Well-checkups are recommended annually from age 10 on, according to MedlinePlus, a website published by the National Institutes of Health. Puberty and reproductive health are among the top issues of concern during the preteen and teen years. At least three of an adolescent's yearly doctor visits should include a thorough head-to-toe physical examination.
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The first complete preteen or teen physical exam should take place at some point between ages 11 and 14, the second during mid-adolescence or between ages 15 to 17 and the third between ages 18 and 21, explains KidsHealth.org. A physician may closely examine the eyes, ears, nose, throat, mouth, abdomen, back, arms and legs. Preteens and teens are also typically screened for scoliosis, or curvature of the spine.
In boys, the genitals and the scrotum -- the bag of skin that carries and protects the testicles -- are examined. It's never too young to examine genitalia in males -- in fact even baby boys should be checked for congenital irregularities, notes Cigna.com. Breast, pelvic and vaginal exams may begin as young as ages 13 to 15 in adolescent girls.
An adolescent girl will be taught how to correctly perform a monthly breast exam, by her pediatrician or other health care provider. She may also be referred to a gynecologist for future checkups. An adolescent boy will learn to correctly carry out a testicular self-exam to look for potentially cancerous lumps. Some doctors recommend that boys perform monthly testicular self-exams starting at age 15. Testicular cancer most often strikes young men ages 20 to 39, notes MedlinePlus.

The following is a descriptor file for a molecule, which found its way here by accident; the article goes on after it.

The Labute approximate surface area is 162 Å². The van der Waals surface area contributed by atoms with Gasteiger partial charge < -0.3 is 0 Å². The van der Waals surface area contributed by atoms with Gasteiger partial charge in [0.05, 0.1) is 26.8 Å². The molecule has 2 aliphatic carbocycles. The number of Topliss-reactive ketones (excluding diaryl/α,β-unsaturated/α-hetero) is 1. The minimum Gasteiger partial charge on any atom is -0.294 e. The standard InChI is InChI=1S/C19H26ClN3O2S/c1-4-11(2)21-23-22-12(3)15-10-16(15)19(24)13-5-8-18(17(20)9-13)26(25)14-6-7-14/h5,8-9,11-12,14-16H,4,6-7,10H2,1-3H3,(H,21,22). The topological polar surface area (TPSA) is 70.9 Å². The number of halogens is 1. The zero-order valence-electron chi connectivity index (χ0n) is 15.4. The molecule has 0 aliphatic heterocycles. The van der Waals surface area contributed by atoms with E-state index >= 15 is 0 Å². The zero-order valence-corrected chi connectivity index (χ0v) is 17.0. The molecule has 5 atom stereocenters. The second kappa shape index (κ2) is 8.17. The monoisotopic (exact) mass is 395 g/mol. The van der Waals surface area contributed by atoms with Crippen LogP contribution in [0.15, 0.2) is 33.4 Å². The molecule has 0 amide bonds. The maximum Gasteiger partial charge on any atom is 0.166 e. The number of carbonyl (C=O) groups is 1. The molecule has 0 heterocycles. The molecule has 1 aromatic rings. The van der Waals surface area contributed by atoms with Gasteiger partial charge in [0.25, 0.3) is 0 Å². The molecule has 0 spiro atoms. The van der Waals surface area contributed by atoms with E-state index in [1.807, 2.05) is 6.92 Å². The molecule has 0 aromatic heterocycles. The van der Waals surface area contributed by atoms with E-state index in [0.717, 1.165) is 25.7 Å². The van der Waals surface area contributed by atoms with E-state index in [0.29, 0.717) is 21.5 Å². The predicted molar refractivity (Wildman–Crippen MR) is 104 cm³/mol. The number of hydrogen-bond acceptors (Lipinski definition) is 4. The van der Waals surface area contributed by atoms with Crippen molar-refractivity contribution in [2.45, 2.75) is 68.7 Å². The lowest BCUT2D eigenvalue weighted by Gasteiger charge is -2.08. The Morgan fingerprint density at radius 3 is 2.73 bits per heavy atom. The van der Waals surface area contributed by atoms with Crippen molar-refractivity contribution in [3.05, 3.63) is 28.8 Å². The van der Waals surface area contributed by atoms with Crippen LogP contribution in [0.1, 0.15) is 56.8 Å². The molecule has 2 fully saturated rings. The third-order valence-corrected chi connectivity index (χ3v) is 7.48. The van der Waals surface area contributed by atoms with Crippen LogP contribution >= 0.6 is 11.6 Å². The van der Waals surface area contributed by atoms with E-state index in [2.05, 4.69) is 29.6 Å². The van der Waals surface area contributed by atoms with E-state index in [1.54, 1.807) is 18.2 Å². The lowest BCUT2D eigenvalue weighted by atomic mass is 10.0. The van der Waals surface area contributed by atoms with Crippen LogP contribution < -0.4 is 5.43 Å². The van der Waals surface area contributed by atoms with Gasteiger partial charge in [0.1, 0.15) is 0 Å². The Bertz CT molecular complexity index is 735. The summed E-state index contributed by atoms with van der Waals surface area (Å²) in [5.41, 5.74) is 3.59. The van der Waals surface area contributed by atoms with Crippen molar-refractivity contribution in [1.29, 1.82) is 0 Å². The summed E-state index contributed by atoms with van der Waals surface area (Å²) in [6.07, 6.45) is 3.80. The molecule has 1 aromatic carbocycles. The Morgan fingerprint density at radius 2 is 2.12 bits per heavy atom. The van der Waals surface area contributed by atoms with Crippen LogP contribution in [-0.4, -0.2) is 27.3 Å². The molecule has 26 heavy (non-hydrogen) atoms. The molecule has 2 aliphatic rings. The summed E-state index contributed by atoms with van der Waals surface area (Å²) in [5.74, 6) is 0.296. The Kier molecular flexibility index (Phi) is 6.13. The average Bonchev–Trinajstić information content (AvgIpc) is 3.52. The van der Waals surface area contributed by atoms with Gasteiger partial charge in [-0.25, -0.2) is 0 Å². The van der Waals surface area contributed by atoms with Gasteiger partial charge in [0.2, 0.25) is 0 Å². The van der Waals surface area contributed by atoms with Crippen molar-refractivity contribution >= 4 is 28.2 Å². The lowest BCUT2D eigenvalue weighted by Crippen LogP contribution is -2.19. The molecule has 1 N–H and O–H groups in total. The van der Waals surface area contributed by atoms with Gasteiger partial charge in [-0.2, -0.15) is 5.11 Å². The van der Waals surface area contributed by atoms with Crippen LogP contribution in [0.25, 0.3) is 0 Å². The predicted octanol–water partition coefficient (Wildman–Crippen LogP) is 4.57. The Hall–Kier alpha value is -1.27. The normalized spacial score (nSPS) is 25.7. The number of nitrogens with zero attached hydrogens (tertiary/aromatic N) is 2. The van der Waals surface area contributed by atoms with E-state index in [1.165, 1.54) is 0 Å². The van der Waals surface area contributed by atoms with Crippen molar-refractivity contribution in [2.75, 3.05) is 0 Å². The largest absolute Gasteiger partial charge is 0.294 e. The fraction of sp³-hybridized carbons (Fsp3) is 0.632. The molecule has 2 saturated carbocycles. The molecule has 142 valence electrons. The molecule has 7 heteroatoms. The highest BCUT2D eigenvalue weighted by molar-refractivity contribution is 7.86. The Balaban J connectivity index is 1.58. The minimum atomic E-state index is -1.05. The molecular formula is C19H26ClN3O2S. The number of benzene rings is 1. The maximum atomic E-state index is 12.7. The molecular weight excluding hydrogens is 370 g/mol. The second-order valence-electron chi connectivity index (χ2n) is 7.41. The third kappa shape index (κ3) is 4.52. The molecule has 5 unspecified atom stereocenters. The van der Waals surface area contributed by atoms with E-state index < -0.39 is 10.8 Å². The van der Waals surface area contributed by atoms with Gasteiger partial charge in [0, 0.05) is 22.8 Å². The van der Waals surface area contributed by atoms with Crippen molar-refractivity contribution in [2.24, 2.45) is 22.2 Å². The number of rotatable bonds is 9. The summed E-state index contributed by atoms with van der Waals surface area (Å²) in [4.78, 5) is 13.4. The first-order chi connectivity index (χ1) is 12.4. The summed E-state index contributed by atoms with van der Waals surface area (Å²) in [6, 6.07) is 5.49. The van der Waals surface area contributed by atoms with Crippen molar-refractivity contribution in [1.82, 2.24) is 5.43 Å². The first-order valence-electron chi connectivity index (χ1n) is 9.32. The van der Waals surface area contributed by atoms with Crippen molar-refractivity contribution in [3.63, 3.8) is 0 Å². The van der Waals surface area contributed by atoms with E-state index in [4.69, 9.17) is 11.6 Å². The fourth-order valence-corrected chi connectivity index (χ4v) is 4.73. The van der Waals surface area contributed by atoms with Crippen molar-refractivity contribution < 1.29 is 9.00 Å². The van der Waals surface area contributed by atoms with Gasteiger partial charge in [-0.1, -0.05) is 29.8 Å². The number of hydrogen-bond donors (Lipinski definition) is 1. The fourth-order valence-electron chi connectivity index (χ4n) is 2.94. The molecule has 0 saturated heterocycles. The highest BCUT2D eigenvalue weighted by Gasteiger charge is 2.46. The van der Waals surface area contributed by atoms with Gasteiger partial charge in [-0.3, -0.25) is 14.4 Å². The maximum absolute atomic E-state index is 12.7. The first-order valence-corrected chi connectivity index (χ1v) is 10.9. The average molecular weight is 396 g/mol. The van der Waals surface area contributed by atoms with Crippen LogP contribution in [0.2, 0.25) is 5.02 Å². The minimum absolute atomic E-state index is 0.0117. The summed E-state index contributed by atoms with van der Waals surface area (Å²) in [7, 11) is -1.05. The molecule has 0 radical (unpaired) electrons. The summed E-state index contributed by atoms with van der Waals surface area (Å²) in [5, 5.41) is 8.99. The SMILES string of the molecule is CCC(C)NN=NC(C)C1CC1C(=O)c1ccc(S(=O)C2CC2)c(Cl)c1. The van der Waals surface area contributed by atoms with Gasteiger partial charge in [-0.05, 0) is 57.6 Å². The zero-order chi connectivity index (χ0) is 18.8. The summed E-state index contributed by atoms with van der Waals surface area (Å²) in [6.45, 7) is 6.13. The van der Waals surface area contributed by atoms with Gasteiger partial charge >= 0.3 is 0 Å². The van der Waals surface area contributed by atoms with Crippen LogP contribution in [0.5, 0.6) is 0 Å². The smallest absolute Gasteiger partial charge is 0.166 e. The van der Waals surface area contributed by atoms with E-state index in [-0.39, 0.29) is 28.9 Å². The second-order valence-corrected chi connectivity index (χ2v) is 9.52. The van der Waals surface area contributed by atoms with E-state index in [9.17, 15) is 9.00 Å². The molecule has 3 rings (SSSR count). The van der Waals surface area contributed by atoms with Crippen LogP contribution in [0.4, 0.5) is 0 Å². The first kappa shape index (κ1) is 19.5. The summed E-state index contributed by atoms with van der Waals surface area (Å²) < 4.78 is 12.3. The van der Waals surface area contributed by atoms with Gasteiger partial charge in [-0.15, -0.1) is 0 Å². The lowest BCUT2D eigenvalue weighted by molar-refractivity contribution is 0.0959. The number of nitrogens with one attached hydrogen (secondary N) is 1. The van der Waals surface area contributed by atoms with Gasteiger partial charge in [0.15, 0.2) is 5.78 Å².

As preteens and teens navigate their way through puberty, sexual issues will be on the shortlist of health concerns. Doctors should inquire into an adolescent's sexual behavior that could lead to unintended pregnancy. Sexually transmitted diseases (STDs) such as genital herpes, gonorrhea and HIV and the importance of using condoms and other birth control methods are also appropriate topics of discussion. Preteens and teens should be asked about any unhealthy behaviors such as eating disorders, alcohol or drug use or abuse as well as emotional problems that may be a sign of depression.
Regular doctor visits help ensure that adolescents are current on their immunizations. Acellular pertussis (Tdap) and tetanus and diphtheria (Td) boosters are recommended between the ages of 11 and 12 years of age. All preteens and teens need three doses of the human papillomavirus or HPV vaccine, notes KidsHealth.org. The immunization guards against HPV, the most common cause of cervical cancer. The HPV vaccine also prevents cancer of the anus and penis. By age 13, teens should also have been immunized against varicella -- unless they've already had chicken pox -- measles, mumps and rubella (MMR), meningococcal meningitis, hepatitis B series (HBV) and hepatitis A series (HAV).